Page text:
by Rachael Reynolds-Soucie
machine is one of the greatest inventions of
all time. It changed the way humans communicated
As telephone wires were thrown up
across the country, and the world, there was
a need for a directory where people could
find numbers they were looking for.
“The telephone directory became one of
the most useful books and perhaps the most
used of any book in our homes and business
life.” That quote, from the 1908 issue of
“The Operating Bulletin,” published by the
Traffic Department of the Chicago
Telephone Company, illustrates just how
much people relied on it.
But the task wasn’t easy. From making
the paper, setting the type, printing the
pages, assembling and binding the books,
trimming them and delivering them to
countless homes, it was an enormous and
In 1968, that task was given to the citizens
of Dwight when the R.R. Donnelley
plant was constructed along Illinois Route
47. It would change the town forever,
becoming, and still remaining, its largest
“I wonder at times where we would be
without Donnelley,” said Village
Administrator Kevin McNamara, a lifelong
2018 marks 50 years in Dwight, 48 as
R.R. Donnelley and two as LSC
Communications. In that time, the company
put thousands of locals to work.
There were other Donnelley plants that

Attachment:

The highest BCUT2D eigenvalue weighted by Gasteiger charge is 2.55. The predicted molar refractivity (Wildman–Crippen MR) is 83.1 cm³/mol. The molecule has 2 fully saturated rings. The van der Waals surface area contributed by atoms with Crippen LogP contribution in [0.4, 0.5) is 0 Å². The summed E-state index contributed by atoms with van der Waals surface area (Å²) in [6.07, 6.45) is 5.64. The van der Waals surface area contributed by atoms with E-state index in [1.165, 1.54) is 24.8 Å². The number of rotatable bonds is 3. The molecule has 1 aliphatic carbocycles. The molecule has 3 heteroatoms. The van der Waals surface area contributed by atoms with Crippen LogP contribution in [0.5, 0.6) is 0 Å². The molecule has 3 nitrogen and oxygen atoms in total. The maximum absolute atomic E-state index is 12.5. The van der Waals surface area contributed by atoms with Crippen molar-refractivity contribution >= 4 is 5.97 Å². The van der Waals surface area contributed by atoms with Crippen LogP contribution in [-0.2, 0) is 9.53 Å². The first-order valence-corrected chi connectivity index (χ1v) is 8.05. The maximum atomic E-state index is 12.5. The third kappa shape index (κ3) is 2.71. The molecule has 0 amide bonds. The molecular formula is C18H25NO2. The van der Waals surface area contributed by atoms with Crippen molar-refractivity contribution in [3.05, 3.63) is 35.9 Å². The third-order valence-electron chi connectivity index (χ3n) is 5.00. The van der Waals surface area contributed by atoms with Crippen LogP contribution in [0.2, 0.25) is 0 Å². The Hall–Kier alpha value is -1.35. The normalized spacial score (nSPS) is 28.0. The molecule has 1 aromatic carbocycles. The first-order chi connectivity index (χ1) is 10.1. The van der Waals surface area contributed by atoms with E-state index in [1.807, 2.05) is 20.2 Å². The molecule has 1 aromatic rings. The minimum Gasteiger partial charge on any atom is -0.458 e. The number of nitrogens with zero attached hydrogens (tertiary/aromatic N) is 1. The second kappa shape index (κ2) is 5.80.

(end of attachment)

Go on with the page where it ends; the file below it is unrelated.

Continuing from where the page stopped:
came before Dwight, but the Dwight
Manufacturing Division was to be something
unique: the site of “the world’s most
modern telephone directory printing plant,”
with both letterpress and, later, offset printing
equipment, according to a 1969 booklet
the Donnelley plant printed for their customers.
For consumers, that means encyclopedias,
inserts for newspapers and millions
upon millions of telephone books for more
than 1,100 cities and towns, including
Chicago, St. Louis, Indianapolis and
Milwaukee, all created, printed and bound
by a workforce of dedicated employees.
“I don’t think I ever went anywhere
where we didn’t print their phone books,”
said Shirley Seabert, of Dwight, who
worked at the plant for 32 years.
At its peak, Donnelley employed more
than 1,000 people, said McNamara, who,
like many youngsters of the day, worked
there during the summer break from college.
As Donnelley grew, so did the village. In
came new subdivisions, a lively downtown
and a community that holds itself up, proud
to call it home. Donnelley fostered hometown
pride, encouraging workers to partake
in the community. Many served on school
and village boards, coached sports and were
involved in church activities.
Donnelley encouraged hard work and
rewarded that with plenty of opportunities
for advancement. It fostered a culture that
made you want to get up and go to work in
the morning. Teamwork and camaraderie
helped sustain a massive workforce.
It’s a different world today. Telephone
wires have been replaced with cellphone
towers. Home lines with rotary dials have
gone the way of the flip phone. You don’t
even need a phone book these days. Just get
on your smartphone and Google it.
LSC Communications has adapted with
the times, but there will always be a need for
quality printing. Today, LSC
Communications remains a Fortune 500
company. Headquartered in Chicago, it
employs more than 42,000 worldwide and in
2017 had $6.9 billion in sales.
The Dwight plant still employs 500 people,
and in this issue of The Paper we celebrate
its 50th anniversary with a special section.
Read Special Section to The Paper ….RRD LSC